dd.  To write a raw disk file, either omit	the -f option, or specify -f
     raw on the	command	line.  The preferred file extension is one of ".img"
     or	".raw",	but there's no real convention for it.

   Dynamic VHD and Fixed VHD
     Microsoft's "Virtual Hard Disk" file formats.  The	dynamic	format is a
     sparse format akin	to QCOW	and VMDK.  The fixed format is effectively a
     raw format	with a footer appended to the file and as such it's often
     indistinguishable from the	raw format.  The fixed file format has been
     added to support Microsoft's Azure	platform and due to inconsistencies in
     interpretation of the footer is not compatible with utilities like	qemu
     when it is	specifically instructed	to interpreted the file	as a VHD file.
     By	default	qemu will treat	the file as a raw disk file, which mostly
     works fine.  To have mkimg	create a dynamic VHD file, specify -f vhd on
     the command line.	To create a fixed VHD file for use by Azure, specify
     -f	vhdf on	the command line.  The preferred file extension	is ".vhd".

     VMware's "Virtual Machine Disk" file format.  It's	a sparse file format
     akin to QCOW and VHD and supported	by many	virtualization solutions.  To
     create a VMDK file, specify -f vmdk on the	command	line.  The preferred
     file extension is ".vmdk".

     Not all virtualization solutions support all file formats,	but often
     those virtualization environments have utilities to convert from one for-
     mat to another.  Note however that	conversion may require that the	vir-
     tual disk size is changed to match	the constraints	of the output format
     and this may invalidate the contents of the disk image.  For example, the
     GUID Partition Table (GPT)	scheme has a header in the last	sector on the
     disk.  When changing the disk size, the GPT must be changed so that the
     last header is moved accordingly.	This is	typically not part of the con-
     version process.  If possible, use	an output format specifically for the
     environment in which the file is intended to be used.

     TMPDIR  Directory to put temporary	files in; default is /tmp.

     To	create a bootable disk image that is partitioned using the GPT scheme
     and containing a root file	system that was	previously created using
     makefs(8) and also	containing a swap partition, run the mkimg utility as
	   % mkimg -s gpt -b /boot/pmbr	-p freebsd-boot:=/boot/gptboot -p
	   freebsd-ufs:=root-file-system.ufs -p	freebsd-swap::1G -o gpt.img

     The command line given above results in a raw image file.	This is
     because no	output format was given.  To create a VMDK image for example,
     add the -f	vmdk argument to the mkimg utility and name the	output file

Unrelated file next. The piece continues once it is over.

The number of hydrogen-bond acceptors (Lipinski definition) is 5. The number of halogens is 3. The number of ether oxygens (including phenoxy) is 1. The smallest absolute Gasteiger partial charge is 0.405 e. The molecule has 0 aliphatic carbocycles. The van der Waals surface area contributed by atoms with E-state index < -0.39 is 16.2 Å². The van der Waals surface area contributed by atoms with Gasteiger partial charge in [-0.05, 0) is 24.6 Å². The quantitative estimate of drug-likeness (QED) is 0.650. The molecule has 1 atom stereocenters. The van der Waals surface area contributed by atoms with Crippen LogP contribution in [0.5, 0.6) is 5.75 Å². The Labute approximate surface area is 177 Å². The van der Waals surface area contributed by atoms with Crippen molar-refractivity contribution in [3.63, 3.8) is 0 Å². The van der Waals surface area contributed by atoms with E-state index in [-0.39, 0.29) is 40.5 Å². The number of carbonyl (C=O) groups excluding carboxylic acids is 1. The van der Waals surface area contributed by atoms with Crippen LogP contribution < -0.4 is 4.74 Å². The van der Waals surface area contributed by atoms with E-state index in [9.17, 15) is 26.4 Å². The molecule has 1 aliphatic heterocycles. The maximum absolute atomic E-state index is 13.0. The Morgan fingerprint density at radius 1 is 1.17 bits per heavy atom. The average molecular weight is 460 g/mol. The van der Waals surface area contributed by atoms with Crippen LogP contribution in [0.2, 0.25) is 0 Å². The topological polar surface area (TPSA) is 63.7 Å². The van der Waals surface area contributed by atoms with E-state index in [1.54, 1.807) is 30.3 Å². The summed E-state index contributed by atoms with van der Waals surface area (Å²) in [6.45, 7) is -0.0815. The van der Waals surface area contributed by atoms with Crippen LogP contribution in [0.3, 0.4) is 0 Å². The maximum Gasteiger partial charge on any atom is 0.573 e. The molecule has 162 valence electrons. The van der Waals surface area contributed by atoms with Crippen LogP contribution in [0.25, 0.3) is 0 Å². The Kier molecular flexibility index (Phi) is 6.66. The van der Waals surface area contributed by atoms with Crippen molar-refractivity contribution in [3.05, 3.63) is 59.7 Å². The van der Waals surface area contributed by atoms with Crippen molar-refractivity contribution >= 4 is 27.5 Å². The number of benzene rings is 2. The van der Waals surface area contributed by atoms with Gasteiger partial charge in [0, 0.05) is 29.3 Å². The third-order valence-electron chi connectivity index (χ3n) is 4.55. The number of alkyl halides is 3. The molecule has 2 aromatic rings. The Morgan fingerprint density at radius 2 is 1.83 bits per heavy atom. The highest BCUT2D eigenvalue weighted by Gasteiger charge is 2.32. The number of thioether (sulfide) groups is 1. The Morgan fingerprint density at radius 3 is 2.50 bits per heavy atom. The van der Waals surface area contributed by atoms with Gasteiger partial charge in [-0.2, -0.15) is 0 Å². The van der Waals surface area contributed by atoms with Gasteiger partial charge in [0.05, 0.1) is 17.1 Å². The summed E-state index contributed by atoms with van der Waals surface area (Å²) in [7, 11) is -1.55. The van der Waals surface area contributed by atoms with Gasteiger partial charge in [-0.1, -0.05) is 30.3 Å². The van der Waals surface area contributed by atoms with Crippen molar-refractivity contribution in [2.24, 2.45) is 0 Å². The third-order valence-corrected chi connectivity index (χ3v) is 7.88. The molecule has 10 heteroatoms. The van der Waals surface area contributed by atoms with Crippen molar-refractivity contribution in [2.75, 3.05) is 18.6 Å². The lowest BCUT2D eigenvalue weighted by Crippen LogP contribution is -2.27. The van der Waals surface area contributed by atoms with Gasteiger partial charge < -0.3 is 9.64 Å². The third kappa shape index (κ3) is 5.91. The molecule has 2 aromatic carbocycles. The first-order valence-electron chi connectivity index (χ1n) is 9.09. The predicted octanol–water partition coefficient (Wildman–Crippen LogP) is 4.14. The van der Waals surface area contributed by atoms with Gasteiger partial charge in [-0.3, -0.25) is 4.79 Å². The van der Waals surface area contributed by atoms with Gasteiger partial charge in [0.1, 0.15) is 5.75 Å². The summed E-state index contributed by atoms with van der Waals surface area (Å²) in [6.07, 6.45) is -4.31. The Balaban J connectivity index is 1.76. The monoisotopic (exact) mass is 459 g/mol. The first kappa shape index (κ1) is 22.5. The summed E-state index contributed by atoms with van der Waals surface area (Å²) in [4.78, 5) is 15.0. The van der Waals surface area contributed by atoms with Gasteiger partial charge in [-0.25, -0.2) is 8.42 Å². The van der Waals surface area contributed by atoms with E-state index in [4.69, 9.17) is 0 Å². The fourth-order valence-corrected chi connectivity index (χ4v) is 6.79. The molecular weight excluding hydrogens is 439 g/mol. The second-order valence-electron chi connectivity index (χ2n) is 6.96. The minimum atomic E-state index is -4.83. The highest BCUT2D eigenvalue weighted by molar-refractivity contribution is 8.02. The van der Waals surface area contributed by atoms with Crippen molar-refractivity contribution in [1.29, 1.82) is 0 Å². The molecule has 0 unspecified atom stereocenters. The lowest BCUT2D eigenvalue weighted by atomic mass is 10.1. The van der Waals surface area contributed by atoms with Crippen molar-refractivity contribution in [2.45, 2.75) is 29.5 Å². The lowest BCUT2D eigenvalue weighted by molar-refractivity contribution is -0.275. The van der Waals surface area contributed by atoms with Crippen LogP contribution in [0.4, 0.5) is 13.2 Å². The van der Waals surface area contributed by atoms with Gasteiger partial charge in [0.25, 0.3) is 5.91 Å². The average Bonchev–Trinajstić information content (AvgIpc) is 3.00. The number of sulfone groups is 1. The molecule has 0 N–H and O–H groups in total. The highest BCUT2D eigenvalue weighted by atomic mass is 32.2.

A nested partitioning scheme is created by	running	the mkimg utility
     twice.  The output	of the first will be fed as the	contents of a parti-
     tion to the second.  This can be done using a temporary file, like	so:
	   % mkimg -s bsd -b /boot/boot	-p freebsd-ufs:=root-file-system.ufs
	   -p freebsd-swap::1G -o /tmp/bsd.img
	   % mkimg -s mbr -b /boot/mbr -p freebsd:=/tmp/bsd.img	-o mbr-bsd.img

     Alternatively, the	mkimg utility can be run in a cascaded fashion,
     whereby the output	of the first is	fed directly into the second.  To do
     this, run the mkimg utility as follows:
	   % mkimg -s mbr -b /boot/mbr -p freebsd:-'mkimg -s bsd -b /boot/boot
	   -p freebsd-ufs:=root-file-system.ufs	-p freebsd-swap::1G' -o

     To	accommodate the	need to	have partitions	named or numbered in a certain
     way, the mkimg utility allows for the specification of empty partitions.
     For example, to create an image that is compatible	with partition layouts
     found in /etc/disktab, the	'd' partition often needs to be	skipped.  This
     is	accomplished by	inserting an unused partition after the	first 2	parti-
     tion specifications.  It is worth noting at this time that	the BSD	scheme
     will automatically	skip the 'c' partition by virtue of it referring to
     the entire	disk.  To create an image that is compatible with the qp120at
     disk, use the mkimg utility as follows:
	   % mkimg -s bsd -b /boot/boot	-p freebsd-ufs:=root-file-system.ufs
	   -p freebsd-swap::20M	-p- -p-	-p- -p-	-p
	   freebsd-ufs:=usr-file-system.ufs -o bsd.img

     For partitioning schemes that feature partition labels, the mkimg utility
     supports assigning	labels to the partitions specified.  In	the following
     example the file system partition is labeled as 'backup':
	   % mkimg -s gpt -p freebsd-ufs/backup:=file-system.ufs -o gpt.img

     dd(1), gpart(8), makefs(8), mdconfig(8), newfs(8)

     The mkimg utility first appeared in FreeBSD 10.1.

     The mkimg utility and manpage were	written	by Marcel Moolenaar

FreeBSD	11.1			August 7, 2015			  FreeBSD 11.1